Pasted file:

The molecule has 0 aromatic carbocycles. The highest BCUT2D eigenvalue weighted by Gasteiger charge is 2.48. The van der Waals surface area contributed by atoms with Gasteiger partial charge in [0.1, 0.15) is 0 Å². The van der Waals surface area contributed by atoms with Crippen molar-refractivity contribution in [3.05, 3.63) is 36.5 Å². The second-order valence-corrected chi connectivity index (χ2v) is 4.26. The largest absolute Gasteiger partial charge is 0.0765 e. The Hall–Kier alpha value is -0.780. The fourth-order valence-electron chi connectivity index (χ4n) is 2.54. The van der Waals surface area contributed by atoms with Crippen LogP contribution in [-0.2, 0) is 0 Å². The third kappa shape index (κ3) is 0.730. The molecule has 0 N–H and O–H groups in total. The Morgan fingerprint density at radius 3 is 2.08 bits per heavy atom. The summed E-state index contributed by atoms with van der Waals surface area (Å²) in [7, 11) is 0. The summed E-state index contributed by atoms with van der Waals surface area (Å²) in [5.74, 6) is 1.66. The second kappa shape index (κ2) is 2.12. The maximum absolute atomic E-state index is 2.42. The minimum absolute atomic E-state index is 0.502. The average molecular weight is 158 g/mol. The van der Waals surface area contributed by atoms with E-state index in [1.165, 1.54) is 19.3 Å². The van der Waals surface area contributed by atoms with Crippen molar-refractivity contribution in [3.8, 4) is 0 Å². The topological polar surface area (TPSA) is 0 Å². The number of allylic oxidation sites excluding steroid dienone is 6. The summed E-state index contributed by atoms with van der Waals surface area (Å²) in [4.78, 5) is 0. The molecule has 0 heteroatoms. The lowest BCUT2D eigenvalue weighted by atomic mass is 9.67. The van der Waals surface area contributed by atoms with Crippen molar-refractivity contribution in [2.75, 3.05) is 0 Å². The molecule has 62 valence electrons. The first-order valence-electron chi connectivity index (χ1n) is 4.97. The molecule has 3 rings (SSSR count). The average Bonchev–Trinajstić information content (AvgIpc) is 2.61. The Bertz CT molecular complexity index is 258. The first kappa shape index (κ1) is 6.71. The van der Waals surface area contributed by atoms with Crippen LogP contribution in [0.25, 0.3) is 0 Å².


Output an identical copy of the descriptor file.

The molecule has 0 aromatic carbocycles. The highest BCUT2D eigenvalue weighted by Gasteiger charge is 2.48. The van der Waals surface area contributed by atoms with Gasteiger partial charge in [0.1, 0.15) is 0 Å². The van der Waals surface area contributed by atoms with Crippen molar-refractivity contribution in [3.05, 3.63) is 36.5 Å². The second-order valence-corrected chi connectivity index (χ2v) is 4.26. The largest absolute Gasteiger partial charge is 0.0765 e. The Hall–Kier alpha value is -0.780. The fourth-order valence-electron chi connectivity index (χ4n) is 2.54. The van der Waals surface area contributed by atoms with Crippen LogP contribution in [-0.2, 0) is 0 Å². The third kappa shape index (κ3) is 0.730. The molecule has 0 N–H and O–H groups in total. The Morgan fingerprint density at radius 3 is 2.08 bits per heavy atom. The summed E-state index contributed by atoms with van der Waals surface area (Å²) in [7, 11) is 0. The summed E-state index contributed by atoms with van der Waals surface area (Å²) in [5.74, 6) is 1.66. The second kappa shape index (κ2) is 2.12. The maximum absolute atomic E-state index is 2.42. The minimum absolute atomic E-state index is 0.502. The average molecular weight is 158 g/mol. The van der Waals surface area contributed by atoms with E-state index in [1.165, 1.54) is 19.3 Å². The van der Waals surface area contributed by atoms with Crippen molar-refractivity contribution in [3.8, 4) is 0 Å². The topological polar surface area (TPSA) is 0 Å². The number of allylic oxidation sites excluding steroid dienone is 6. The summed E-state index contributed by atoms with van der Waals surface area (Å²) in [4.78, 5) is 0. The molecule has 0 heteroatoms. The lowest BCUT2D eigenvalue weighted by atomic mass is 9.67. The van der Waals surface area contributed by atoms with Crippen molar-refractivity contribution in [2.75, 3.05) is 0 Å². The molecule has 62 valence electrons. The first-order valence-electron chi connectivity index (χ1n) is 4.97. The molecule has 3 rings (SSSR count). The average Bonchev–Trinajstić information content (AvgIpc) is 2.61. The Bertz CT molecular complexity index is 258. The first kappa shape index (κ1) is 6.71. The van der Waals surface area contributed by atoms with Crippen LogP contribution in [0.25, 0.3) is 0 Å².